What is “work design” and why does it matter?
The Broad Institute is highly esteemed, famous for pioneering research of the human genome. But increased demand for its genome sequencing service, as well as technology evolving and changing at a great rate, led to day-to-day operations being halted. The organization’s average turnaround time for a DNA sample was 120 days and staff struggled to manage the fifty sequencing machines, which were operating under 50% utilization.
Shift Gear, a company focused on helping organizations refine their processes and work design, stepped in, improving the layout of laboratory operations so that it better suited the staff working in the laboratory; as well as implementing a “pull system” – a control-oriented system that operates by receiving signals that more production is needed.
These improvement strategies reduced turnaround times of samples from an average of 120 days to just 12 days and increased the utilization rates of the machines to more than 85% – allowing the Broad Institute to now process 1 million samples annually.1
The initial issues with the Broad Institute emerged due to static work design – a common problem in most organizations. Static work is the norm – drawing up organizational charts or having the product move systematically from one machine to the next – but what happens when problems arise that are not catered for in the static systems you’ve implemented?
Perhaps communication breaks down, response times increase, orders get delayed, costs rise and everyone is on edge. ShiftGear’s solution to this issue of static work design was to teach the Broad Institute how to proceed from, what they have coined, “Dynamic Work Design”, rather than a statically-designed operational system.
At the core of Dynamic Work Design is the understanding that every pain point is an opportunity for innovation and improvement, and it builds on the foundational idea that unplanned events will happen in an organization, but the way an organization, or more specifically, the leader of an organization, responds to those events is vital to the longevity and success of the business.
You may be wondering why this method of work design is a better approach than process design or organization design. A research paper, written by MIT Sloan School of Management Distinguished Professor of Systems Dynamics and Organizational Studies, Nelson Repenning, explains it well:2
“A critical limitation of both approaches is that neither takes particular account of the fallible human beings who will be doing the jobs that a given design specifies. While process designers do attend to ergonomic issues, they focus largely on human physical limitations and give little attention to the cognitive or emotional dimensions. Similarly, those focused on organization design typically presume both that people will execute their role in the organization chart in the way that the designer intended and that work will typically go as planned…Work design departs from its process and organization-focused brethren by focusing on creating work that matches the skills and capabilities of those who do it. Rather than presuming an “ideal” employee, work design takes the human condition as given and attempts to create work that is consistent with our inherent strengths and limitations.”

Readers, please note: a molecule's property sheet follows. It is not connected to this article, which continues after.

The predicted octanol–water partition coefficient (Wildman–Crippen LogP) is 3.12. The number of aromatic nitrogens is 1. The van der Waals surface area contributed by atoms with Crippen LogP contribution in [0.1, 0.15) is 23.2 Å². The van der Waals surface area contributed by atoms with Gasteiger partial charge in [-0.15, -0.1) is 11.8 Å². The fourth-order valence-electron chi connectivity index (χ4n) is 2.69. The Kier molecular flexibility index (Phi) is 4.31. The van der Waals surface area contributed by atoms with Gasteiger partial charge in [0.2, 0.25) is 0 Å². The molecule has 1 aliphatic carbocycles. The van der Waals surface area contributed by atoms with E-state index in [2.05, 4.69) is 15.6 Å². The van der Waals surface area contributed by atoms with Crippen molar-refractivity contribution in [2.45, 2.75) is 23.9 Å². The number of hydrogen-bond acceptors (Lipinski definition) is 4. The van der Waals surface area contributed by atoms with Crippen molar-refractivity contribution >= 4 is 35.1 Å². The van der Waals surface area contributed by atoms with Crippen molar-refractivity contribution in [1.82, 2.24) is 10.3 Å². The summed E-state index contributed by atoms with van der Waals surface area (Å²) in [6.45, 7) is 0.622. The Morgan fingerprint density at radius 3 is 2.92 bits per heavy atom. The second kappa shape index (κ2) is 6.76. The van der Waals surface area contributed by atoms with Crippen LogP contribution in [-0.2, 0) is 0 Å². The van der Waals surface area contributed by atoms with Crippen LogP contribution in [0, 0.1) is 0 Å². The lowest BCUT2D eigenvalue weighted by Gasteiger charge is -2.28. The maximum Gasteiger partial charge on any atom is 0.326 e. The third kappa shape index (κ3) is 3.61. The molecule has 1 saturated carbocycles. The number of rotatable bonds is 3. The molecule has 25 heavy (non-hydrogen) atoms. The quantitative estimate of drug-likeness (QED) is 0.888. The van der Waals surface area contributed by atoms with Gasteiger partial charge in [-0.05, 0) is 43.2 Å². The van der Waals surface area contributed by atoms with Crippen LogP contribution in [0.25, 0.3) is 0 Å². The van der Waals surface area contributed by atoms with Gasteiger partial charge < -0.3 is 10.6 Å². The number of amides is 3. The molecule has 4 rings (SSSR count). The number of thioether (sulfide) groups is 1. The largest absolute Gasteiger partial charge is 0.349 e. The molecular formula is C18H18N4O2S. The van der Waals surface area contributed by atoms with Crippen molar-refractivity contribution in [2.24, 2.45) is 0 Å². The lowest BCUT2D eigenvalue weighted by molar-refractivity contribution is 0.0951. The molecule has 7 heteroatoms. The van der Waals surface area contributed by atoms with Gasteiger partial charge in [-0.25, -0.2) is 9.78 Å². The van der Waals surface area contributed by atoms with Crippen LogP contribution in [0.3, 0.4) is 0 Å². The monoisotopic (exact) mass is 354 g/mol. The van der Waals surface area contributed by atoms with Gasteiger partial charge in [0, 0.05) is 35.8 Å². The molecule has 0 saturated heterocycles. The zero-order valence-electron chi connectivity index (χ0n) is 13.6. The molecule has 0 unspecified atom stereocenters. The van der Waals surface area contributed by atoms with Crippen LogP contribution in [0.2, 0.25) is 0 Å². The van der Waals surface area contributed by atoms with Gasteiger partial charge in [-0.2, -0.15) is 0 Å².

Four key principles for implementing smarter work design
Implementing smarter work design and continuous improvement strategies is entrenched in four key principles that were developed by ShiftGear, namely: Align and Reconcile Intent and Activity; Connect the Human Chain Through Triggers and Checks; Structured Problem-Solving and Creativity; and Optimal Challenge.3
Align and Reconcile Intent and Activity
This is about gaining clarity on the mission, goals and objectives of your organization and then ensuring that every work activity – by human and machine – is woven into an integrated system to meet these goals.
Connect the Human Chain
People are the building blocks of any organization, and even the slightest communication breakdown can cause a system to crash. In order to ensure good work design, a system needs to be implemented that enables and encourages teams and managers to check-in with each other frequently, to ensure that problems and concerns can be resolved with immediate effect.
Instead of jumping to intuitive solutions when a problem arises, good work design happens when the proper analysis is implemented within a structure, utilizing data and thorough investigation into the root of the problem.
To ensure a system is working to its optimal potential, plug in enough stress to surface any problem areas while setting aside enough time to resolve these problems.
Whether it’s oil, DNA sequencing, or engineering, Dynamic Work Design can be applied across a diverse range of businesses and is key to sustainable improvement, increased productivity and positive employee engagement within an organization.
For example, by encouraging employees to look for new, better ways of doing their jobs, not only will the work be more efficient, but the employee will have a greater sense of ownership and therefore engagement with his/her work.
In the words of Nelson Repenning:
“It’s how organizations respond to the inevitable problems and hiccups that make all the difference in the world. Rather than punishing employees for mistakes (and incentivizing them to hide their shortcomings), firms that take a dynamic approach continuously encourage them to find new and better ways to do their jobs.”4
Do you want to think about your work in a whole new way?
Enroll in the MIT Sloan Business Process Design for Strategic Management online short course today and lead smarter work design in your organization.